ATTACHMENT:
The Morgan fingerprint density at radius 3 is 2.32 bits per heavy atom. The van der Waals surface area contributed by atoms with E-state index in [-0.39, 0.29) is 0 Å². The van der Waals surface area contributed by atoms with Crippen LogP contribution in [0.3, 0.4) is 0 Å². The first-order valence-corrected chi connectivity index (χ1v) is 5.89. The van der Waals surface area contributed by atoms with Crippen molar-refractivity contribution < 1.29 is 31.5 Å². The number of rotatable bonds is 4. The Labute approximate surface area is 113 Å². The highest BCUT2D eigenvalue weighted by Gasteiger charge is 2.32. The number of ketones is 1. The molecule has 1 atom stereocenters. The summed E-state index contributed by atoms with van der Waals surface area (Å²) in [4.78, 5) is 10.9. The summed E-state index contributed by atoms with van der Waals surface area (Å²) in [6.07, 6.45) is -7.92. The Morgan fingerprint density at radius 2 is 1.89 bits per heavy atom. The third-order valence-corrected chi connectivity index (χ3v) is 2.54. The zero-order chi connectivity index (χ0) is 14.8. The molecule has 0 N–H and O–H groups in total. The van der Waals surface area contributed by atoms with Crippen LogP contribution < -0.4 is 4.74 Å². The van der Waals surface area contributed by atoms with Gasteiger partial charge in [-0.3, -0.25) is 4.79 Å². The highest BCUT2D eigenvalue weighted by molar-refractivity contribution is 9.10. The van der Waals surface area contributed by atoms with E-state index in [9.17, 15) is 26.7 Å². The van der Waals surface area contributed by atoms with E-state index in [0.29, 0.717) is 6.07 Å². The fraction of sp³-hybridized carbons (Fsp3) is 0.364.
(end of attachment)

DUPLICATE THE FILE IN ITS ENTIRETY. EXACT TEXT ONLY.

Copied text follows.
The Morgan fingerprint density at radius 3 is 2.32 bits per heavy atom. The van der Waals surface area contributed by atoms with E-state index in [-0.39, 0.29) is 0 Å². The van der Waals surface area contributed by atoms with Crippen LogP contribution in [0.3, 0.4) is 0 Å². The first-order valence-corrected chi connectivity index (χ1v) is 5.89. The van der Waals surface area contributed by atoms with Crippen molar-refractivity contribution < 1.29 is 31.5 Å². The number of rotatable bonds is 4. The Labute approximate surface area is 113 Å². The highest BCUT2D eigenvalue weighted by Gasteiger charge is 2.32. The number of ketones is 1. The molecule has 1 atom stereocenters. The summed E-state index contributed by atoms with van der Waals surface area (Å²) in [4.78, 5) is 10.9. The summed E-state index contributed by atoms with van der Waals surface area (Å²) in [6.07, 6.45) is -7.92. The Morgan fingerprint density at radius 2 is 1.89 bits per heavy atom. The third-order valence-corrected chi connectivity index (χ3v) is 2.54. The zero-order chi connectivity index (χ0) is 14.8. The molecule has 0 N–H and O–H groups in total. The van der Waals surface area contributed by atoms with Crippen LogP contribution < -0.4 is 4.74 Å². The van der Waals surface area contributed by atoms with Gasteiger partial charge in [-0.3, -0.25) is 4.79 Å². The highest BCUT2D eigenvalue weighted by molar-refractivity contribution is 9.10. The van der Waals surface area contributed by atoms with E-state index in [9.17, 15) is 26.7 Å². The van der Waals surface area contributed by atoms with E-state index in [0.29, 0.717) is 6.07 Å². The fraction of sp³-hybridized carbons (Fsp3) is 0.364.